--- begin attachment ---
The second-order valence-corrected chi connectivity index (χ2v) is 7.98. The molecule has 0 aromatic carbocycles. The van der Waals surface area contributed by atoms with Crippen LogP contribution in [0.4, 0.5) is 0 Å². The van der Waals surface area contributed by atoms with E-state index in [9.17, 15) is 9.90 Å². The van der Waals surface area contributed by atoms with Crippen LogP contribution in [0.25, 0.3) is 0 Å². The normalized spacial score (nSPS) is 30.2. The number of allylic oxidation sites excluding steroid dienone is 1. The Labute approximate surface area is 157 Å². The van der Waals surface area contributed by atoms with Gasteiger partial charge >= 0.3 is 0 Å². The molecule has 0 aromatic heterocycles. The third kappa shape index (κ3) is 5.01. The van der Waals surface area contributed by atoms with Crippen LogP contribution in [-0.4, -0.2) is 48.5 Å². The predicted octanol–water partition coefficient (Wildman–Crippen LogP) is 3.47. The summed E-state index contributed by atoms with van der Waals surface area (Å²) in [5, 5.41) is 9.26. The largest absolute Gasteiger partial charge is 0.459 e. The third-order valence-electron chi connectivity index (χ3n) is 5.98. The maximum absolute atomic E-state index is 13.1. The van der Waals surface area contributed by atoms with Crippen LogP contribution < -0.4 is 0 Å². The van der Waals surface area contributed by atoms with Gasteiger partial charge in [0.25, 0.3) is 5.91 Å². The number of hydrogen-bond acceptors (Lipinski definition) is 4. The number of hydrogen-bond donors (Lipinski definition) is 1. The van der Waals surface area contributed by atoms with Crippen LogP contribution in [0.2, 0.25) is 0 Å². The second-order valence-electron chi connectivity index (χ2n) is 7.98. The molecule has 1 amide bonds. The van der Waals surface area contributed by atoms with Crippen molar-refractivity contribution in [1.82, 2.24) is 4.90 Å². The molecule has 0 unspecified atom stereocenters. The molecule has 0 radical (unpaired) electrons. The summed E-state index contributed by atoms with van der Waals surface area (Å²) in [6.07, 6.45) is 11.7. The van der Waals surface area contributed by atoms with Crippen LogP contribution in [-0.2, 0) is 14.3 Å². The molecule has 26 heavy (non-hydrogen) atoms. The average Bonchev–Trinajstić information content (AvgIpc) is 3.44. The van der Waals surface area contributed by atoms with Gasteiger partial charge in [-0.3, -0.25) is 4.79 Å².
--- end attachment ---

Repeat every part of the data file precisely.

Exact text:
The second-order valence-corrected chi connectivity index (χ2v) is 7.98. The molecule has 0 aromatic carbocycles. The van der Waals surface area contributed by atoms with Crippen LogP contribution in [0.4, 0.5) is 0 Å². The van der Waals surface area contributed by atoms with E-state index in [9.17, 15) is 9.90 Å². The van der Waals surface area contributed by atoms with Crippen LogP contribution in [0.25, 0.3) is 0 Å². The normalized spacial score (nSPS) is 30.2. The number of allylic oxidation sites excluding steroid dienone is 1. The Labute approximate surface area is 157 Å². The van der Waals surface area contributed by atoms with Gasteiger partial charge >= 0.3 is 0 Å². The molecule has 0 aromatic heterocycles. The third kappa shape index (κ3) is 5.01. The van der Waals surface area contributed by atoms with Crippen LogP contribution in [-0.4, -0.2) is 48.5 Å². The predicted octanol–water partition coefficient (Wildman–Crippen LogP) is 3.47. The summed E-state index contributed by atoms with van der Waals surface area (Å²) in [5, 5.41) is 9.26. The largest absolute Gasteiger partial charge is 0.459 e. The third-order valence-electron chi connectivity index (χ3n) is 5.98. The maximum absolute atomic E-state index is 13.1. The van der Waals surface area contributed by atoms with Crippen LogP contribution < -0.4 is 0 Å². The van der Waals surface area contributed by atoms with Gasteiger partial charge in [0.25, 0.3) is 5.91 Å². The number of hydrogen-bond acceptors (Lipinski definition) is 4. The number of hydrogen-bond donors (Lipinski definition) is 1. The van der Waals surface area contributed by atoms with Crippen LogP contribution in [0.2, 0.25) is 0 Å². The second-order valence-electron chi connectivity index (χ2n) is 7.98. The molecule has 1 amide bonds. The van der Waals surface area contributed by atoms with Crippen molar-refractivity contribution in [1.82, 2.24) is 4.90 Å². The molecule has 0 unspecified atom stereocenters. The molecule has 0 radical (unpaired) electrons. The summed E-state index contributed by atoms with van der Waals surface area (Å²) in [6.07, 6.45) is 11.7. The van der Waals surface area contributed by atoms with Crippen LogP contribution in [-0.2, 0) is 14.3 Å². The molecule has 26 heavy (non-hydrogen) atoms. The average Bonchev–Trinajstić information content (AvgIpc) is 3.44. The van der Waals surface area contributed by atoms with Gasteiger partial charge in [-0.3, -0.25) is 4.79 Å².